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    - * - blue_idealist's Avatar
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    Quote Originally Posted by vegarin View Post
    Interesting -- thanks for the input! But wait, there's an equipment? Equipment to use in practice, or do you mean when athletes become even more advanced and, well, athletic?
    I'm not a skater myself, but I know that skaters use jumping harnesses sometimes to practice jumps they can't really do yet. Maybe someone else can elaborate.

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    I'm gonna Customize the CRAP out of this Title!!! Frenchie's Avatar
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    Quote Originally Posted by blue_idealist View Post
    Quote Originally Posted by vegarin View Post
    Interesting -- thanks for the input! But wait, there's an equipment? Equipment to use in practice, or do you mean when athletes become even more advanced and, well, athletic?
    I'm not a skater myself, but I know that skaters use jumping harnesses sometimes to practice jumps they can't really do yet. Maybe someone else can elaborate.
    Glad to elaborate!

    Here's a short clip of Katarina Witt practicing with a jump harness - it's at the 0:25 seconds mark.. and they're having a bit of fun with her!

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    Riveted vegarin's Avatar
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    Quote Originally Posted by Frenchie View Post
    Glad to elaborate!

    Here's a short clip of Katarina Witt practicing with a jump harness - it's at the 0:25 seconds mark.. and they're having a bit of fun with her!
    Yikes. There's yet another reason why I can't be a figure skater. Thanks for the link and info, guys!

    Also, Frenchie, I love your "custom title". I just got to pick mine, so I'm very proud.

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    Quote Originally Posted by vegarin View Post
    Interesting -- thanks for the input! But wait, there's an equipment? Equipment to use in practice, or do you mean when athletes become even more advanced and, well, athletic?
    What I had in mind was skates that provide sufficient support and flexibility, and also offer some extra spring.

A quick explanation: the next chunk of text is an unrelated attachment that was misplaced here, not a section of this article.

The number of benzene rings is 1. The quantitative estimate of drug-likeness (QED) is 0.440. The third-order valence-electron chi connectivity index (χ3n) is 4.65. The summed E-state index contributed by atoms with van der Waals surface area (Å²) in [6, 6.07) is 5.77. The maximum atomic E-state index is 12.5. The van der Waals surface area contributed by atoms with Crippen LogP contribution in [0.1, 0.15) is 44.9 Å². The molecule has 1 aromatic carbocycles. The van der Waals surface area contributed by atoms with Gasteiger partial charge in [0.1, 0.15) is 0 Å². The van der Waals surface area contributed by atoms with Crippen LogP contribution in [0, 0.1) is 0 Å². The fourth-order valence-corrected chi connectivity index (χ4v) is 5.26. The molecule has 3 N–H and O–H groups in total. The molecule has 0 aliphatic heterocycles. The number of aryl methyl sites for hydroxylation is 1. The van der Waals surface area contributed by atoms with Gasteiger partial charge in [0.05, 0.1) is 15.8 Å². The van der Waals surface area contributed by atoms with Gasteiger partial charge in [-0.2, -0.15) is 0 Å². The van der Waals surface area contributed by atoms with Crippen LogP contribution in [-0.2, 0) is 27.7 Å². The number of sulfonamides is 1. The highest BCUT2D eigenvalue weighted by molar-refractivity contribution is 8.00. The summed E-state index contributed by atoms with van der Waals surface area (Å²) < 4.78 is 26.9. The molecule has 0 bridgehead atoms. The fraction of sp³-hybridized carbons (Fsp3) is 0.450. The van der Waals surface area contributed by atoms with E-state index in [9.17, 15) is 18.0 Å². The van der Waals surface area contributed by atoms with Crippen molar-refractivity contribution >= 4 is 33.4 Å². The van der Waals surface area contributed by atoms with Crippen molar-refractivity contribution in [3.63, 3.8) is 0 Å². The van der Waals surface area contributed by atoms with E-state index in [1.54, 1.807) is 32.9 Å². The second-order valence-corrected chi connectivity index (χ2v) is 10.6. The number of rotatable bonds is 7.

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    Riveted vegarin's Avatar
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    Quote Originally Posted by gkelly View Post
    What I had in mind was skates that provide sufficient support and flexibility, and also offer some extra spring.
    Ahahaha, of course. That makes sense.

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    At the rink. Again. mskater93's Avatar
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    Quote Originally Posted by vegarin View Post
    Interesting -- thanks for the input! But wait, there's an equipment? Equipment to use in practice, or do you mean when athletes become even more advanced and, well, athletic?
    I believe we're talking about boots and blades with regard to equipment. As it is, it's difficult to get much more spring/height on jumps with existing equipment. There's also the question of how much torque a blade could take on landing before snapping

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    Custom Title Mathman's Avatar
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    Quote Originally Posted by gkelly View Post
    What I had in mind was skates that provide sufficient support and flexibility, and also offer some extra spring.
    In addition to extra spring, it seems like there ought to be more research into ways of reducing the risk of short- and long-term injuries. I wonder if it would be possible to design some sort of skating pants that would provide continuous support all the way up the leg.